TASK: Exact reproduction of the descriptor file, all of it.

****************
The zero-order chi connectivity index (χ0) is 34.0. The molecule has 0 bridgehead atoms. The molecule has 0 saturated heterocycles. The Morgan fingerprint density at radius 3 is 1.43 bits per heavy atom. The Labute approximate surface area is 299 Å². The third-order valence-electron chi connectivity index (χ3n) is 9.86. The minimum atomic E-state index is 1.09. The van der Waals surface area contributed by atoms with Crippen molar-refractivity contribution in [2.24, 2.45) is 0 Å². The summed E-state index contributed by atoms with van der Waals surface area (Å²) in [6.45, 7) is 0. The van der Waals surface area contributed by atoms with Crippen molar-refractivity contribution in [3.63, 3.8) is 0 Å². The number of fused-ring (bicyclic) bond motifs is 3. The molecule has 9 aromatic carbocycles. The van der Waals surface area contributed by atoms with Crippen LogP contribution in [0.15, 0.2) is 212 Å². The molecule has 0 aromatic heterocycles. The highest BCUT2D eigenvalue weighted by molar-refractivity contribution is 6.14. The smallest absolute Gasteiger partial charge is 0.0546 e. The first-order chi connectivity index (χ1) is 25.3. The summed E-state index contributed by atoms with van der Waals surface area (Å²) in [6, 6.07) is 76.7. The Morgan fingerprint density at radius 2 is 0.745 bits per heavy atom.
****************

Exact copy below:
The zero-order chi connectivity index (χ0) is 34.0. The molecule has 0 bridgehead atoms. The molecule has 0 saturated heterocycles. The Morgan fingerprint density at radius 3 is 1.43 bits per heavy atom. The Labute approximate surface area is 299 Å². The third-order valence-electron chi connectivity index (χ3n) is 9.86. The minimum atomic E-state index is 1.09. The van der Waals surface area contributed by atoms with Crippen molar-refractivity contribution in [2.24, 2.45) is 0 Å². The summed E-state index contributed by atoms with van der Waals surface area (Å²) in [6.45, 7) is 0. The van der Waals surface area contributed by atoms with Crippen molar-refractivity contribution in [3.63, 3.8) is 0 Å². The number of fused-ring (bicyclic) bond motifs is 3. The molecule has 9 aromatic carbocycles. The van der Waals surface area contributed by atoms with Crippen LogP contribution in [0.15, 0.2) is 212 Å². The molecule has 0 aromatic heterocycles. The highest BCUT2D eigenvalue weighted by molar-refractivity contribution is 6.14. The smallest absolute Gasteiger partial charge is 0.0546 e. The first-order chi connectivity index (χ1) is 25.3. The summed E-state index contributed by atoms with van der Waals surface area (Å²) in [6, 6.07) is 76.7. The Morgan fingerprint density at radius 2 is 0.745 bits per heavy atom.